On Feb. 2nd, 2022, Minneapolis Police shot and killed 22-year old Amir Locke. The policemen in question had a no-knock search warrant and forcefully entered the apartment that Locke was staying in (which reportedly wasn’t his own, he was simply staying for the night). According to body camera footage, the police were shouting that they had a search warrant and for anyone in the apartment to put their hands up and get on the ground. Locke was only roused from sleep when one of the officers kicked the sofa he was sleeping on, prompting him to reach for his gun, at which point three shots are heard before the video abruptly ends.
Although the police were legally entitled to search the apartment with their no-knock warrant, the warrant was not out on Locke specifically, and the police are unsure whether Locke was in any way related to the homicide investigation for which they obtained the warrant. No-knock warrants are a special kind of warrant that allows officers to enter a property without announcing themselves — the goal is to not give people time to react. However, they’ve become controversial in recent years because of the high risk associated with them like property damage and death.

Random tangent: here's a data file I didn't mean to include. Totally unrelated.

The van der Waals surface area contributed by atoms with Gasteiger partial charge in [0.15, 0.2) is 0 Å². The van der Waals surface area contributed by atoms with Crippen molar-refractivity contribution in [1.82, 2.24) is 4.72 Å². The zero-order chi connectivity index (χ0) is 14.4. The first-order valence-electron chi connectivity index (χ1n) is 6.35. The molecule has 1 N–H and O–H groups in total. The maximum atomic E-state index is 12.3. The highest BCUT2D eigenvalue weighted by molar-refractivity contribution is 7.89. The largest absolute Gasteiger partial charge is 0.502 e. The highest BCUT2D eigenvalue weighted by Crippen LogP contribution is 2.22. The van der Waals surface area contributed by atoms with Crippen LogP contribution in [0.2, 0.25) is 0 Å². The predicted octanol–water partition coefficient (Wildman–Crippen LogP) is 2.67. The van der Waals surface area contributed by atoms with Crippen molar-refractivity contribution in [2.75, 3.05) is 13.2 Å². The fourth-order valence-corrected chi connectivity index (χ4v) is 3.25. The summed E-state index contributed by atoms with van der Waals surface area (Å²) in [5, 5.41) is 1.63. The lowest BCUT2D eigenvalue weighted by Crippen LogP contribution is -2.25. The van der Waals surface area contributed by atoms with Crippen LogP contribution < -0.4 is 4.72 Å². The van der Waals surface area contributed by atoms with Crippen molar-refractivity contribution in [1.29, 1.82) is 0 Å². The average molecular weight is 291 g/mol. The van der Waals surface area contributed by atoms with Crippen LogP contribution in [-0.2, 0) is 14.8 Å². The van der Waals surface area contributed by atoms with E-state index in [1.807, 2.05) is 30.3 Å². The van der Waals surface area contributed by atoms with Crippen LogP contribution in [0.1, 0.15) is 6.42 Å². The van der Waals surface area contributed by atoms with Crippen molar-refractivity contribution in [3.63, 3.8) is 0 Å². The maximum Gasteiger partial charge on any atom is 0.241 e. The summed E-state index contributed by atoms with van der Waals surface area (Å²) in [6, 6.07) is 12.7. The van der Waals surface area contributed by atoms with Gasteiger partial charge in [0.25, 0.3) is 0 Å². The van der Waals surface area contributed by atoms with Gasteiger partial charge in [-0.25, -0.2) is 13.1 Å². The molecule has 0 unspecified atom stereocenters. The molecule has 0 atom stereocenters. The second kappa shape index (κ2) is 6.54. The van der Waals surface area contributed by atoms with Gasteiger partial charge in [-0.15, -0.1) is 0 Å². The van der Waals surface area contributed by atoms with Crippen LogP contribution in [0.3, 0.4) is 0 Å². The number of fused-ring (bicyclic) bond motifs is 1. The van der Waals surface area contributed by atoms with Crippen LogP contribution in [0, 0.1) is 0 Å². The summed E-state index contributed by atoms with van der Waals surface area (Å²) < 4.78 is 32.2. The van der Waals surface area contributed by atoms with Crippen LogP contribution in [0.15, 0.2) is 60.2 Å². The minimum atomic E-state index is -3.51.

The incident took place in Minneapolis, the same city where George Floyd died at the hands of police officers in 2020. In the months after Floyd’s death, Mayor Jacob Frey issued new requirements for no-knock warrants however these policies haven't stopped police from using them in certain situations.
According to his parents, Locke had no criminal record and a concealed carry permit for his registered firearm, the same one he had during his encounter with the police. He obtained the permit because he was employed in food delivery and needed protection.
Interim Chief Amelia Huffman noted that the lead officer in the shooting was in a particularly difficult position: he had just entered potentially dangerous territory and noticed someone inside pulling out their gun. Without knowing any details, he had to make a rapid decision to make sure that he and his partners would be safe.
In the wake of its shooting, many are once more calling for an end to no-knock search warrants. It initially began when Breona Taylor was murdered by police using such a warrant, and many have noted the similarities between this shooting and Taylor’s. One such prominent voice is Ben Crump, the Locke family attorney and the same civil rights lawyer who has won settlements for many victims of police brutality, including George Floyd’s family. The incident has prompted the mayor of Minneapolis to place a moratorium on no-knock search warrants and even the White House to expand its limitations on no-knock warrants.